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MARKET STREET REGAINS NAME

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Goodbye, Post Office Place; hello, Market Street.

City officials will join local business owners Friday to officially change the name of the blocklong street that runs between Main Street and West Temple at 340 South.The name change - a new street sign bearing the Market Street name is already in place - is actually a return to the street's original moniker, said a spokesman for the restaurant company Gastronomy Inc., which operates the Market Street Grill, Oyster Bar and New Yorker Club in the old New York Hotel Building on the street.

The hotel was constructed in November 1906 on what was then called Market Street. The street name was later changed to reflect the dominance in the area of the imposing post office and federal building at 350 S. Main, which also was completed in 1906. (It was expanded in 1912 and again in 1931.)

This year Gastronomy petitioned the city to change the street name back to the original, and with the backing of Bill Campbell, owner of the historic Odd Fellows Building on the same street, and the Utah Heritage Foundation, the city agreed.

A brief ceremony will be held at 4 p.m. Friday under the canopy of the New York Building - listed on the National Historic Register - at what is now 48 W. Market St.

According to research on the hotel building by Gastronomy, the Market Street name was originally chosen for the street because the city's stock market activities were centered there.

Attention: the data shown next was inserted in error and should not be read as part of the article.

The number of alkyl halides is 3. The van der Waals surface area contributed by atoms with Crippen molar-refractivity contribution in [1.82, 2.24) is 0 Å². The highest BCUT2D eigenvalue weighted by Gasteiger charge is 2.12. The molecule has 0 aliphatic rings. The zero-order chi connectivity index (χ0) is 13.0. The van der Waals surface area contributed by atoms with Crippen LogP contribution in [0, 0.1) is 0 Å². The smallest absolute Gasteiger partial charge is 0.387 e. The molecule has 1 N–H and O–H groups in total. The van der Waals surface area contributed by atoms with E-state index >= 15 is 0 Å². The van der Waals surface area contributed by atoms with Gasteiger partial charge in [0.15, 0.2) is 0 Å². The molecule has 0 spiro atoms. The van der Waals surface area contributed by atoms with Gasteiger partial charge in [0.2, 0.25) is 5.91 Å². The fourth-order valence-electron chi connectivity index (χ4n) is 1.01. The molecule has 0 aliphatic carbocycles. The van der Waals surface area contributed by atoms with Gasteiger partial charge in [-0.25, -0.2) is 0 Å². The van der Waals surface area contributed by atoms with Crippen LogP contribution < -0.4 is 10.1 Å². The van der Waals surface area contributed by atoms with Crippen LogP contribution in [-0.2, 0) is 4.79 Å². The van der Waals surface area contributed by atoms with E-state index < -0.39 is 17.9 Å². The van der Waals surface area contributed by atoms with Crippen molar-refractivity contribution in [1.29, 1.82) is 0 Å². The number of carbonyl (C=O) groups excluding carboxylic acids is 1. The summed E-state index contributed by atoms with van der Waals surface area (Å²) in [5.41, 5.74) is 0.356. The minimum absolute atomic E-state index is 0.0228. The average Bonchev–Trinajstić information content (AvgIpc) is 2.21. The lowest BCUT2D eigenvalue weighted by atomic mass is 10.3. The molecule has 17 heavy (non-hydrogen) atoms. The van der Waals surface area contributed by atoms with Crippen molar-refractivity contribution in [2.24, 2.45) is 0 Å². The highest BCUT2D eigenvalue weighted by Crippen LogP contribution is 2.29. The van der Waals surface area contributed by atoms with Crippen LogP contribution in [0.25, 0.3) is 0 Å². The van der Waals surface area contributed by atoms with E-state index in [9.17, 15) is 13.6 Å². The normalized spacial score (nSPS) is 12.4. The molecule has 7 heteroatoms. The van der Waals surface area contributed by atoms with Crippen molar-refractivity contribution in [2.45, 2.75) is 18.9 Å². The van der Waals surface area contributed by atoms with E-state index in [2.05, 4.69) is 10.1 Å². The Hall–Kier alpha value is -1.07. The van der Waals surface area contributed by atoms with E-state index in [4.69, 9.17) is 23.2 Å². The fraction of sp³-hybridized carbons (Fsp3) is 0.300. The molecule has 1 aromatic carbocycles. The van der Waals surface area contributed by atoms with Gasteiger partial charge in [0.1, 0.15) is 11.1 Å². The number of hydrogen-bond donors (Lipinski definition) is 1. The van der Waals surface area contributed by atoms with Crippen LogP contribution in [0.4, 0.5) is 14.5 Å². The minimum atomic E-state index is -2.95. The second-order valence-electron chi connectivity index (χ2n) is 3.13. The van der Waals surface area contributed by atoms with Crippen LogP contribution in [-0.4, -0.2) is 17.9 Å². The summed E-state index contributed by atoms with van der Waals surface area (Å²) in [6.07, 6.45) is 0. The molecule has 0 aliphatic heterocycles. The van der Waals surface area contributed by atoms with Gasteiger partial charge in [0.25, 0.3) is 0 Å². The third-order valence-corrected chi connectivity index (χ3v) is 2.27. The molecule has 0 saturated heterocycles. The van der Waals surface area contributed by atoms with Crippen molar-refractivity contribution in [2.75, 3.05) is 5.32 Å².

O.J. Salisbury commissioned Richard Kletting, architect for the State Capitol, to design a luxury hotel to be built on the street with 62 rooms, steam heat and the wave of the future: electric lights. Suites had private baths - a hedonistic luxury for the time - and the main floor was occupied by shops and stock brokers.

Through the years, the hotel's name was changed five times. By the 1960s, the once top-line hotel's rooms were being rented by the week and even by the hour. In 1975, health officials ordered it closed.

Three years later, the building was saved from probable demolition when Gastronomy principals John Williams and Tom Sieg undertook their first local renovation project - they have since completed several - and opened their first restaurant, the New Yorker Club.

In 1980, with partner Tom Guinney, they opened the Market Street Grill in the building, followed by the Oyster Bar in 1982. The two upper floors are used as offices.

Last year, Gov. Norm Bangerter presented the Governor's Award of Excellence to Gastronomy for its contributions to the state's economy and for its work in rehabilitating old buildings.